I loved this beautifully illustrated story about a family rescued from a dangerous situation by a heroic cattle dog. The mother and father take their 10 year old son on a weekend adventure, so he can experience a snowy country weekend. They get lost while walking in the woods, and are overcome by a blizzard. The cattle dog knows that something is wrong, finds the family, and using the herd of cattle as a sort of snow plow, clears the way for them. Eight years later, the boy goes looking for the dog who saved them, and finds that her name is Angus, like all the other cattle dogs the farmer has owned. The language is poetic and beautiful, and the dark watercolor illustrations perfectly accompany the text.
VERDICT: Dog lovers of all ages will enjoy this book very much, and readers of survival stories will also find something to like.
April 2017 review by Carol Schramm.
Nesbet, Anne. Cloud and Wallfish. Candlewick Press, 2016. $16.99. ISBN 9780763688035. 385 pgs. Ages 10-13. P7Q8
Noah, with his Astonishing Stutter, lives a relatively happy life with his family in Virginia. One day, everything changes, when his parents pick him up from school and whisk everyone off to East Berlin. Noah is now to go by the name Jonah Brown, his birthday is now a different date, and his life is to be regulated with rules like Don’t call attention to yourself, Don’t use our old names, They will always be listening, and Don’t talk about serious things indoors, because… they will always be listening. Noah is very confused- his parents’ explanation that his mom needs to do research to finish her PhD explains some of the situation, but not all of it. Why are they there? Are his parents spies? When he finally makes a friend, Claudia from downstairs, things become even more confusing. Claudia’s parents have been killed in car accident in Hungary, and she is living with her cranky grandmother. This story also makes some sense, but Noah begins to wonder if it’s really true. The grandmother tries to keep the children apart, since Americans are dangerous elements, but they manage to build a friendship based on shared imagination and loneliness. Noah calls the girl Cloud Claudia (from the German pronunciation of the name), and she calls him Wallfish (Jonah makes her think of a whale, which is “Walfisch” in German). Passages of story alternate with “Secret File” sections, which give historical and cultural context. The story comes to an exciting end when Cloud-Claudia and Wallfish are arrested during a demonstration, and Noah and his family are deported.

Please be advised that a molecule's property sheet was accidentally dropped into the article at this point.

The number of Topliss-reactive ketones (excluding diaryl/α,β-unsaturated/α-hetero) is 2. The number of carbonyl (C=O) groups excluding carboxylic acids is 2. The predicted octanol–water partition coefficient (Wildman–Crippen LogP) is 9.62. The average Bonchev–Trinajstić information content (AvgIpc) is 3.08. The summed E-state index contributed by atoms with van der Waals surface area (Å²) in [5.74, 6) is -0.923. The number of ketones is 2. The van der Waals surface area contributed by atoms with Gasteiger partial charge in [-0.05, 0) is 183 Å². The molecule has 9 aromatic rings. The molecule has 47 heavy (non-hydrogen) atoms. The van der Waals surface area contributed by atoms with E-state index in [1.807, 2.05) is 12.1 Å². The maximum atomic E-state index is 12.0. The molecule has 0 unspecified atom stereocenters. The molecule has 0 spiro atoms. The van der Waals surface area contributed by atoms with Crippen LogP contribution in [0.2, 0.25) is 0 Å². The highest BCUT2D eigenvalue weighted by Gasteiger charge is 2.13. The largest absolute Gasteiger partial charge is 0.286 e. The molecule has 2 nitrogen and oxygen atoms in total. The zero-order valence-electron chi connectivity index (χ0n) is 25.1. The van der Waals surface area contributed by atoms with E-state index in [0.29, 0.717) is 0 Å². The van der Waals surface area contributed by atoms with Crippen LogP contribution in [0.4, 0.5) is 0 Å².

VERDICT: I loved this story. The complex character of Noah/Jonah is fascinating- he’s a bright and very resourceful, and doesn’t let his severe stutter hold him back. His relationship with his parents is loving and supportive, even during confusing and frightening situations. The blend of adventure, friendship, mystery, history and politics in this unusual setting will keep kids reading.
April 2017 review by Carol Schramm.
Hirst, Daisy. Alphonse, That Is Not OK to Do. Candlewick Press, 2016, $15.99. ISBN: 0763681032. 40 pages. Picture book. Ages 2-5 years. P3 Q2
Natalie doesn’t always get along with her little brother Alphonse. On this particular day, nothing is going right and Alphonse is on her nerves. When Natalie lets her anger get the best of her, she is mean to Alphonse. In the end, the siblings make up and Natalie realizes how fun it can be to have a little brother.
Verdict: This book could be used in a preschool setting to teach about getting along with siblings. The story line is lacking, and children older than 3 may lose interest. The price of the book seems a bit expensive for the quality of the story and the awkward phrasing that is used.
December 2016 review by Victoria Harris.
[Editor’s note: Very simple brightly colored illustrations add interest to the story of sister and brother monsters who squabble when the younger brother damages a book and then make up.]